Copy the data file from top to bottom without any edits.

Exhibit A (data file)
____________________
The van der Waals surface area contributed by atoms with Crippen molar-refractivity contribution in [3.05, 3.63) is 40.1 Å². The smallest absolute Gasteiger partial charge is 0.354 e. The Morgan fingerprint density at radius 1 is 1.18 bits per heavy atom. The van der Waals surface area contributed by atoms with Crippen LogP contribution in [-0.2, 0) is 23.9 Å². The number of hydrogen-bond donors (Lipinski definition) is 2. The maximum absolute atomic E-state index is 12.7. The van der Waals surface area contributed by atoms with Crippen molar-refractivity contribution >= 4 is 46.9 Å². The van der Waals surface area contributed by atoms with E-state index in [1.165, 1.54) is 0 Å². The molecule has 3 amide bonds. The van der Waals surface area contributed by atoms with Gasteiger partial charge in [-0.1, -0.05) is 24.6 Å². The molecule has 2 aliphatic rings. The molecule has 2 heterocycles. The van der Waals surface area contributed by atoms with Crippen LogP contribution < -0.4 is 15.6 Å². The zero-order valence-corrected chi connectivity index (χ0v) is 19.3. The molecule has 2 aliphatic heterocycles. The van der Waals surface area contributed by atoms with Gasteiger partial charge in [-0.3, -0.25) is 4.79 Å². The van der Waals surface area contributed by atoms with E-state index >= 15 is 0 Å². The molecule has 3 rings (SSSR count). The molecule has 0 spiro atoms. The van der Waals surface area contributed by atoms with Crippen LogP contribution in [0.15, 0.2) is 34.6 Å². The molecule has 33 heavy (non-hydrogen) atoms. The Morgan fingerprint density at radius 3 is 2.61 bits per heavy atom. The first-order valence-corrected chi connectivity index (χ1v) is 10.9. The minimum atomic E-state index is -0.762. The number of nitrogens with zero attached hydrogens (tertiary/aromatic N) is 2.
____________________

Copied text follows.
The van der Waals surface area contributed by atoms with Crippen molar-refractivity contribution in [3.05, 3.63) is 40.1 Å². The smallest absolute Gasteiger partial charge is 0.354 e. The Morgan fingerprint density at radius 1 is 1.18 bits per heavy atom. The van der Waals surface area contributed by atoms with Crippen LogP contribution in [-0.2, 0) is 23.9 Å². The number of hydrogen-bond donors (Lipinski definition) is 2. The maximum absolute atomic E-state index is 12.7. The van der Waals surface area contributed by atoms with Crippen molar-refractivity contribution >= 4 is 46.9 Å². The van der Waals surface area contributed by atoms with E-state index in [1.165, 1.54) is 0 Å². The molecule has 3 amide bonds. The van der Waals surface area contributed by atoms with Gasteiger partial charge in [-0.1, -0.05) is 24.6 Å². The molecule has 2 aliphatic rings. The molecule has 2 heterocycles. The van der Waals surface area contributed by atoms with Crippen LogP contribution < -0.4 is 15.6 Å². The zero-order valence-corrected chi connectivity index (χ0v) is 19.3. The molecule has 2 aliphatic heterocycles. The van der Waals surface area contributed by atoms with Gasteiger partial charge in [-0.3, -0.25) is 4.79 Å². The van der Waals surface area contributed by atoms with E-state index >= 15 is 0 Å². The molecule has 3 rings (SSSR count). The molecule has 0 spiro atoms. The van der Waals surface area contributed by atoms with Crippen LogP contribution in [0.15, 0.2) is 34.6 Å². The molecule has 33 heavy (non-hydrogen) atoms. The Morgan fingerprint density at radius 3 is 2.61 bits per heavy atom. The first-order valence-corrected chi connectivity index (χ1v) is 10.9. The minimum atomic E-state index is -0.762. The number of nitrogens with zero attached hydrogens (tertiary/aromatic N) is 2.